Purple sunset beach pexels photo

While reading the first chapter of Elixir in Action, I had my "a-ha!" moment with Elixir; this table:

Screenshot elixir in action table 1.1

I'd already been playing with Elixir for a few month when before I picked up Sasha Juric's book introducing the Elixir language and its abstractions for the Open Telecom Platform (OTP). If you're interested in Elixir, please check out the book; no affiliate links, I just enjoyed it immensely.

Elixir is a new programming language that targets the Erlang virtual machine. Therefore, it comes with many of the benefits of Erlang, including fault tolerance, scalability, distribution, and concurrency, in a cleaner, more concise syntax. I knew all this but the graphic above revealed a new perspective, especially in regards to web development as we know it in the Rails community.

Using your tools

Anyone who has built a non-trivial Ruby on Rails app (or Node.js, Django, PHP, etc.) knows the left-side of the table above well. When we deploy a Rails app, we don't just set up the Rails process. We need a web server like Nginx, Apache, or Phusion Passenger, to queue requests and serve static content, neither of which Rails does well.

Running background jobs becomes an essential tool for moving intensive tasks out of the request/response process, typically requiring separate processes, e.g. Sidekiq, often deployed on other servers. Setting up additional caching processes in Redis or Memcached is also an assumed requirement for storing HTML fragments or other bits of precalculated data. See the theme? performance improvements in Ruby apps often mean avoiding Ruby.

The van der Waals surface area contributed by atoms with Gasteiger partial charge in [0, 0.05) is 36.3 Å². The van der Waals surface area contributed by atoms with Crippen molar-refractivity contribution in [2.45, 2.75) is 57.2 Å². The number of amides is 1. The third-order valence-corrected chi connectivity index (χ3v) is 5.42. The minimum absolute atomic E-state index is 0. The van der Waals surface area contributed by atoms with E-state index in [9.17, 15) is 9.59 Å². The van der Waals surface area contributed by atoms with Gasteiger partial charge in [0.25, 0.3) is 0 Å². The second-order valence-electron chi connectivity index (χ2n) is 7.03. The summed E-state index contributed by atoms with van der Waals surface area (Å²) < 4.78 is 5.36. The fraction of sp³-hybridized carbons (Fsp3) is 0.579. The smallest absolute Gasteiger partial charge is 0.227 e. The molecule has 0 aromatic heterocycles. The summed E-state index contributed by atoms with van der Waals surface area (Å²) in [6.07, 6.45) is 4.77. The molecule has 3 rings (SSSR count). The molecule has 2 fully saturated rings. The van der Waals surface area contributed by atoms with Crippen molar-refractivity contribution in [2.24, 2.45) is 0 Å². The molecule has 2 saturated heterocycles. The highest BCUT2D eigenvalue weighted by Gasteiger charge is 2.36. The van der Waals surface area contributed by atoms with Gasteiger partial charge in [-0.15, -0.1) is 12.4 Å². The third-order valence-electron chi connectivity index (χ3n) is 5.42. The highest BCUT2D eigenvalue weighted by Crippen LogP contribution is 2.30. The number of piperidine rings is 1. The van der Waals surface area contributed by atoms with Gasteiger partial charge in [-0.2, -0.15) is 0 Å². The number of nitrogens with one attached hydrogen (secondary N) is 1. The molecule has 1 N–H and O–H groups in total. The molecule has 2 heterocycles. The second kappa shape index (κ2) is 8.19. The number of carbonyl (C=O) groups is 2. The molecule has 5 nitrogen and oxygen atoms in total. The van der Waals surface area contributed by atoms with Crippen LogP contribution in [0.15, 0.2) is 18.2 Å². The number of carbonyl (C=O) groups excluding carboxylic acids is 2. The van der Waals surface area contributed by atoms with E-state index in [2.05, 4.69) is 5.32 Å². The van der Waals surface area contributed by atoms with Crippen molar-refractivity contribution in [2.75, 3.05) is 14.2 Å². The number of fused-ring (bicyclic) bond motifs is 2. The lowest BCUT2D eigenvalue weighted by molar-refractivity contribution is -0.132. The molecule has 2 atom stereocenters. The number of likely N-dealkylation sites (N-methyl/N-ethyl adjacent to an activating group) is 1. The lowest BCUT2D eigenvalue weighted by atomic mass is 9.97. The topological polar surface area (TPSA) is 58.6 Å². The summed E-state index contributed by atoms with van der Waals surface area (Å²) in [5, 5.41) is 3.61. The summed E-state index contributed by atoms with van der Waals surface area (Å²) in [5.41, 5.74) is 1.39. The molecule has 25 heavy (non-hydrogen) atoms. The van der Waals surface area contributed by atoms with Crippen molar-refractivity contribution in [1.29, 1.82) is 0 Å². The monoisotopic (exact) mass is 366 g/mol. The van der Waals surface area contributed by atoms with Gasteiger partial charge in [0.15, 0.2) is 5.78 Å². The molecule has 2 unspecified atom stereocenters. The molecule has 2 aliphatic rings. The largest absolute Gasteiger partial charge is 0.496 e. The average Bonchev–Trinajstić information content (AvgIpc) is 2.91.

Getting all these separate dependencies up and running for development often requires complicated setup or additional tools like Docker/Vagrant/Boxen, etc. Keeping them running in production means relying on a yet another service to act as a supervisor or monitor like Upstart or Monit.

In Elixir, all these features can be handled by the Erlang virtual machine (called BEAM) in a single operating system process. The runtime itself is behaves like its own operating system that provides its lightweight processes and a scheduler. In a web application, this means responses to web requests and background jobs can run concurrently, all within the same BEAM process. Elixir and Erlang have built-in abstractions for supervising processes in your application, so you can provide fine-grained logic for monitoring and restarting failed tasks within your project as an integral part of your business logic. There are also built-in tools for persisting and sharing state in place of separate tools like Redis or Memcached.

Setting up the project on the development machine and deployment considerations all becomes much simpler when you're concerned only with the requirements of managing a single OS process.

We're obviously free to use these other tools (Redis, memcached, a separate jobs queue, a web server, etc.) but they no longer need to be the default in Elixir. If you're building a web app in Phoenix, you still may need a database, and you'll probably still feel the need to pick a JavaScript framework. But you get the idea.

As I discovered this, I tweeted it out, imagining all the money saved on hosting costs. Here's Sasha's response.

So Elixir has some measurable benefits.

Choosing your tools